Why is a white cloud is formed in the hot water from the pot when salt (NaCl) is added?

  • $\begingroup$ Could you add a picture(preferably gif) or a video so we know what cloud you are talking about? $\endgroup$ – Ali Sep 10 '14 at 15:38
  • $\begingroup$ just let me some time... $\endgroup$ – rnrneverdies Sep 10 '14 at 15:41
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    $\begingroup$ To me the cloud appears similar to tiny bubbles. Possibly the salt is giving nucleation sites for gases that are dissolved. One test might be to boil the water first, then cool, then heat again before adding. There would be fewer gases at that point. If that's what it is, adding salt should have a much reduced effect. $\endgroup$ – BowlOfRed Sep 10 '14 at 16:10
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    $\begingroup$ I can verify this happens all the time when I cook. They do look like small bubbles. $\endgroup$ – BMS Sep 10 '14 at 17:06
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    $\begingroup$ Here is a Youtube video of the effect: How to Salt Boiling Water. He adds the salt around 0:45. $\endgroup$ – Chris Mueller Sep 10 '14 at 17:19

The white cloud you see in the water is steam bubbles. The grains of salt provide nucleation sites that allow the water to vaporize as they fall through the superheated liquid (so BowlOfRed had it right--although it's steam that is forming, not dissolved gasses coming out of solution). If you raise a pot of water to near boiling and toss in a handful of salt, the water can explode out of the pot due to this effect.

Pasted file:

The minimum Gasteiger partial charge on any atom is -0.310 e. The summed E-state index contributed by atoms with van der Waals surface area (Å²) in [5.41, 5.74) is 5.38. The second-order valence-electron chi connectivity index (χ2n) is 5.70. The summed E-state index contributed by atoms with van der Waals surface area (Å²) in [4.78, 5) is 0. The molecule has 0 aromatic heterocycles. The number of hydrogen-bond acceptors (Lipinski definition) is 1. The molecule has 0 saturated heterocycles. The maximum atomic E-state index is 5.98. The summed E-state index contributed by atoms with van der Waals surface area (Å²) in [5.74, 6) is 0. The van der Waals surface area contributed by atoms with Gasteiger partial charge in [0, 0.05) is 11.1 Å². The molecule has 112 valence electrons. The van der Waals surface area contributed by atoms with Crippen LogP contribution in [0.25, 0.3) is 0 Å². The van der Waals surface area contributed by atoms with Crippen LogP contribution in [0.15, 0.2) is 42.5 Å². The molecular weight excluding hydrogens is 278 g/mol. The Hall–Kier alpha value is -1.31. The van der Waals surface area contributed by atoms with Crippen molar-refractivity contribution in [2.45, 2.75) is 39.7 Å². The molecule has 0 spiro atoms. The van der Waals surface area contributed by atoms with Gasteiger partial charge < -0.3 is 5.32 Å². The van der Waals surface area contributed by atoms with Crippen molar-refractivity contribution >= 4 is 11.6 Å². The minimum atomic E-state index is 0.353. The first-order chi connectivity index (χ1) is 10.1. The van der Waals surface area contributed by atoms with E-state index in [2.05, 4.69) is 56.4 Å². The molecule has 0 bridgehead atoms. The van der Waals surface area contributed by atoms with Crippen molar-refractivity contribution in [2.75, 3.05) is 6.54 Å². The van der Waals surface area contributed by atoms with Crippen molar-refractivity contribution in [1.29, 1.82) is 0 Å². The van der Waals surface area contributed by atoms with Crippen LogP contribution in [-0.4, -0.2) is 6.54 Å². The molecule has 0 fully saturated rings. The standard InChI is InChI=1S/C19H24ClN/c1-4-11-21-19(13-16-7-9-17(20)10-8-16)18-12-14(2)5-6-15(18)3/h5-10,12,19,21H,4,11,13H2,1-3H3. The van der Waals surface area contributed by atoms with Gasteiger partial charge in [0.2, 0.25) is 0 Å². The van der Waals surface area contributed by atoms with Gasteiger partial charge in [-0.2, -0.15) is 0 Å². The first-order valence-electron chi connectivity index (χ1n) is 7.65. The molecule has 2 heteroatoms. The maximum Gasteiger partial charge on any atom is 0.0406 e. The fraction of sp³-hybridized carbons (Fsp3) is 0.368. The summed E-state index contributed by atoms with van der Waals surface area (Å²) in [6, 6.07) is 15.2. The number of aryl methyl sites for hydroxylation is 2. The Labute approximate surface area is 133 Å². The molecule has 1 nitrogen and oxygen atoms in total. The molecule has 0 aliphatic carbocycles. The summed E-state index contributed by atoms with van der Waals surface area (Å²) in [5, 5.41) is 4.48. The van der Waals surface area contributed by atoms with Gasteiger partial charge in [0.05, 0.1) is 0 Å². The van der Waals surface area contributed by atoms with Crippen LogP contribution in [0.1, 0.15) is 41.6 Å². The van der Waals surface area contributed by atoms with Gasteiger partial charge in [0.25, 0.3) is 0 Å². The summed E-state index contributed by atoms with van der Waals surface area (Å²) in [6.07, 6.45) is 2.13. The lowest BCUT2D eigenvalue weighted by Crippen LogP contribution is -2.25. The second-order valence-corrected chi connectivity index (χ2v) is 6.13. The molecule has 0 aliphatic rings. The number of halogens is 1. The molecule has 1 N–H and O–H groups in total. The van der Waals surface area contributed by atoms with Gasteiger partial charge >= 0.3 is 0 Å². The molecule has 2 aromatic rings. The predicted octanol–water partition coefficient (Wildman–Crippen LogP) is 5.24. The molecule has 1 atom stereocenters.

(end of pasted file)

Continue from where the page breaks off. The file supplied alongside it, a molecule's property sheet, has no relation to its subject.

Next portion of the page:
Counter to what you might think, the addition of salt to water actually raises the boiling point by about one half degree Celsius for every 58 grams of salt dissolved per kilogram of water. So the steam is not caused by salty water around the dissolving salt crystals boiling at a lower temperature. The nucleation effect diminishes as the salt diffuses throughout the water.

Note that the effect is not limited to salt. If you toss in something that doesn't dissolve--like sand--you will see the same nucleation effect.

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    $\begingroup$ Are you sure it's necessary for the water to be superheated to see this effect? This implies it happens all the time on the stove top, which seems odd to me. $\endgroup$ – BMS Sep 10 '14 at 18:40
  • $\begingroup$ Also I know that in some commercial salts there are additives,like rice flour, to keep it flowing smoothly and be less affected by humidity. It could well be this rice flour creating the cloud. $\endgroup$ – anna v Sep 10 '14 at 18:57

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